Later On

A blog written for those whose interests more or less match mine.

Polygraph screening in the news

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Polygraphs, as is well known and is recognized by the courts, is unreliable. And yet many agencies love to use them, and particularly seem to dote on asking intimate personal questions whose relationship to the job is tenuous as best. McClatchy has a clutch of stories on the subject today, all worth perusing:

Feds expand polygraph screening, often seeking intimate facts begins:

She was one of the brightest students at a leading university when the Central Intelligence Agency offered her a job as a counter-terrorism analyst. But first, the 19-year-old was warned, she had to undergo a polygraph test to determine whether she could be trusted.

Instead of scrutinizing her ability to guard government secrets, polygraphers asked about her reported rape and miscarriage, the woman recalled. Over at least eight hours in three separate sessions, polygraphers repeatedy demanded to know her innermost thoughts, even after she started sobbing in shame.

“At one point, one of the polygraphers said to me, ‘Turn on the light inside so I can see,’ ” said the woman, who asked that her name be withheld. “I was amazed at how creepy and invasive the whole process was.”

Last year, more than 73,000 Americans across the country submitted to polygraph tests to get or keep jobs with the federal government, although such screening is mostly banned in the private sector and widely denounced by scientists. Many of the screenings probably aren’t as harsh as the CIA applicant described, but polygraphers at a growing number of U.S. agencies are asking employees and applicants questions about their personal lives and private thoughts in the name of protecting the country from spies, terrorists or corrupt law enforcement officers. . .

As polygraph screening flourishes, critics say oversight abandoned begins:

For more than three decades, CIA polygraphers collected what they hoped would be damning evidence that Michael Pillsbury should be barred from seeing government secrets.

As the dossier on him grew, the China expert nonetheless advised three Republican presidents, got countless security clearances, was a top defense official under President George W. Bush and did sensitive work for the CIA.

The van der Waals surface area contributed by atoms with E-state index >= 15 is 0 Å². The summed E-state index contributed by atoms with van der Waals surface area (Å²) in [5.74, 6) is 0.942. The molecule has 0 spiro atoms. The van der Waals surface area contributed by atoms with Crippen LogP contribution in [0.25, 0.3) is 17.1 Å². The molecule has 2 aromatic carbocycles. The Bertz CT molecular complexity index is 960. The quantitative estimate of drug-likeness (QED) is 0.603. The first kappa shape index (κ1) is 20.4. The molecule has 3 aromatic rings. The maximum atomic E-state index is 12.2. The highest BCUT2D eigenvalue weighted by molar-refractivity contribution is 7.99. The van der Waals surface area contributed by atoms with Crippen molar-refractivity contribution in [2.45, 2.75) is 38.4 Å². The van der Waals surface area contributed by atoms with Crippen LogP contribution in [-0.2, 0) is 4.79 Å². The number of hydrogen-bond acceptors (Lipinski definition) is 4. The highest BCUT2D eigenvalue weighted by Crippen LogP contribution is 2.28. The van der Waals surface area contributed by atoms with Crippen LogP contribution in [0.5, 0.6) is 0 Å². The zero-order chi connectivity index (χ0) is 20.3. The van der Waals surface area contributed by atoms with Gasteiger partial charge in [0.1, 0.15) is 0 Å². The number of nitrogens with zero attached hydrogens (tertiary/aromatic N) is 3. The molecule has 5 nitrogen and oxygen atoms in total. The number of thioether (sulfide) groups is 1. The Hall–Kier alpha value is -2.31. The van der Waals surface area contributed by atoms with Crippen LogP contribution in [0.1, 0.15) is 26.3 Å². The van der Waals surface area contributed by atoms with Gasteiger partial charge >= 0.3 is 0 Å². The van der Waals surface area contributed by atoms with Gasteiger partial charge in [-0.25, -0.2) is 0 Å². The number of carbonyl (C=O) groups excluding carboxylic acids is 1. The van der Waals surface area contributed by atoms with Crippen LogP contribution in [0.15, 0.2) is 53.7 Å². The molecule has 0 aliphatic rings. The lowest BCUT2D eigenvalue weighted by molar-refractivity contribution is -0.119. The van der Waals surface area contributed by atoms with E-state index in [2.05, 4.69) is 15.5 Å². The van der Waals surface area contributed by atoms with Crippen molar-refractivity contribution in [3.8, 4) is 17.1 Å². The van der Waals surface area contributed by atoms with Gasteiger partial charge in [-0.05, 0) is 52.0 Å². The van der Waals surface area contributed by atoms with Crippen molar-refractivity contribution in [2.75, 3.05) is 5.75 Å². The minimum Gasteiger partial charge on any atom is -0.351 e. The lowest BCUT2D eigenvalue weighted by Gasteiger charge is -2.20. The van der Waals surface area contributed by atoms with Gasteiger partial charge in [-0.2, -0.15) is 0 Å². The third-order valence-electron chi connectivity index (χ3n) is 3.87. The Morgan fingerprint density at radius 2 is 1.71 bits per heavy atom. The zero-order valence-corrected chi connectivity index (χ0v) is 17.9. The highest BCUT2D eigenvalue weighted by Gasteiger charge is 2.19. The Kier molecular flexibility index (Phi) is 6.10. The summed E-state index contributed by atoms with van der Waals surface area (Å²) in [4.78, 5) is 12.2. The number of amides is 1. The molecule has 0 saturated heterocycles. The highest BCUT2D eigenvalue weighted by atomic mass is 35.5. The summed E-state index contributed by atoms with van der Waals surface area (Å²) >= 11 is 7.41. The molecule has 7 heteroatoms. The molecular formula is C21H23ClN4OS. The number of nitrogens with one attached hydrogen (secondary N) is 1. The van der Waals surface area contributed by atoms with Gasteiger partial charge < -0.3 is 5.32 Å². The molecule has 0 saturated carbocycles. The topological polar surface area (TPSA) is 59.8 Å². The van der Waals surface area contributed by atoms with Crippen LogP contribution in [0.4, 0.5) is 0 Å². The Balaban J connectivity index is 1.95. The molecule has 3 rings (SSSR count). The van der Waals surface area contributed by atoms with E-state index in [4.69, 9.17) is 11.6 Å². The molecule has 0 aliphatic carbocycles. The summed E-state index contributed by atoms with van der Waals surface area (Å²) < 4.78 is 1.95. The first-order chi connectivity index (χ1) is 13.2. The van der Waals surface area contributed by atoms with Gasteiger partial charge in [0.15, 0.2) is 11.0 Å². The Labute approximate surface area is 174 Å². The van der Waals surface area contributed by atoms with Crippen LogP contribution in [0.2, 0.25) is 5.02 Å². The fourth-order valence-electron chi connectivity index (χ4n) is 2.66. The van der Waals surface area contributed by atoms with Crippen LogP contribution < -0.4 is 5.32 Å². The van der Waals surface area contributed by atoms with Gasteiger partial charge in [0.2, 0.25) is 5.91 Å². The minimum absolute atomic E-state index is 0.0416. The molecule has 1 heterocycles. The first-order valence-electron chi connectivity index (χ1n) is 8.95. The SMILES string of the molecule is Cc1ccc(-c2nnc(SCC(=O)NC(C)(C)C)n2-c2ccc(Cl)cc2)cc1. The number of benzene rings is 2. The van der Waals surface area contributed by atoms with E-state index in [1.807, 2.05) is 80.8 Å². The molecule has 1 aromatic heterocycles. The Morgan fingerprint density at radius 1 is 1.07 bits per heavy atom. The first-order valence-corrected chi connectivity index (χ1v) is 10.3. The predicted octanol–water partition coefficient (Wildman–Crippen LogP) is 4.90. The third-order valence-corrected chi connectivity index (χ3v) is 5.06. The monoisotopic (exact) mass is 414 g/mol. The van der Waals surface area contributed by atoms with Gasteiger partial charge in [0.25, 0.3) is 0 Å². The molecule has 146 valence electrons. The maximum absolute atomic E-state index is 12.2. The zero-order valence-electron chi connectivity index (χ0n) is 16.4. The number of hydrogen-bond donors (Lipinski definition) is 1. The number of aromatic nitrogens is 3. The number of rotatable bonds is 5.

The extent of the allegations against him finally came spilling out two years ago, when Pillsbury discovered that he was accused of making multiple confessions during polygraph tests that he later said he’d never made. When he demanded to refute the accusations, CIA security officials politely demurred. Agency officials informed his attorneys that the constitutional right to due process didn’t apply to polygraph screening.

“Polygraphers have no accountability,” Pillsbury wrote this week in a letter to James Clapper, the director of national intelligence. “This is wrong and needs to be corrected.” . . .

Federal polygraph programs are secret even to researchers begins:

It’s one of the best-kept secrets in the federal government.

Information about polygraph screening is so guarded by the agencies that use it that job applicants who are tested are urged not to tell anyone. The news media are denied basic information, such as how many government employees are screened, because it’s “sensitive” and could jeopardize national security.

Researchers are told they can’t get studies about how it works. Even the National Academies, the organization set up to advise the federal government on scientific matters, faced stiff resistance when it reviewed polygraph testing. As a result, the academies compared the polygraph profession to the “priesthood keeping its secrets in order to keep its power.”

“It’s a siege mentality,” acknowledged Gordon Barland, a retired federal polygraph researcher who supports polygraph screening but also pushed for greater transparency on some of the data. . . .

U.S. polygraphers questioned accuracy of tests on detainees overseas begins:

he U.S. military conducted hundreds of polygraph tests on detainees in Iraq and Afghanistan despite doubts about whether innocent civilians could be accurately separated from accused terrorists, documents obtained by McClatchy show.

The Air Force alone tested more than 1,000 detainees in Iraq to determine whether they were involved in terrorist attacks on U.S. military personnel or whether they should be released. As the screening was under way, polygraphers voiced concerns about the results, in part because they were posing questions through interpreters in a war-torn country.

“I have serious questions as to the accuracy of exams done in this environment,” wrote one polygrapher who was involved in 240 of the tests over two deployments. “I think the decision was made to contribute to the war effort . . . with little regard to the problems associated with doing these.”

The polygraphers’ observations from 2004 to 2008 offer yet another example of the U.S. military’s controversial detainee-interrogation policies overseas in the wake of 9/11. Their experiences also raise broader questions about the growing use of polygraph abroad – often with the encouragement of the U.S. government. . .

These stories show a government out of control. The use of polygraphs should be abandoned. Certainly they did nothing to catch (say) Robert Hanssen or Aldrich Ames.

Written by LeisureGuy

6 December 2012 at 9:22 am

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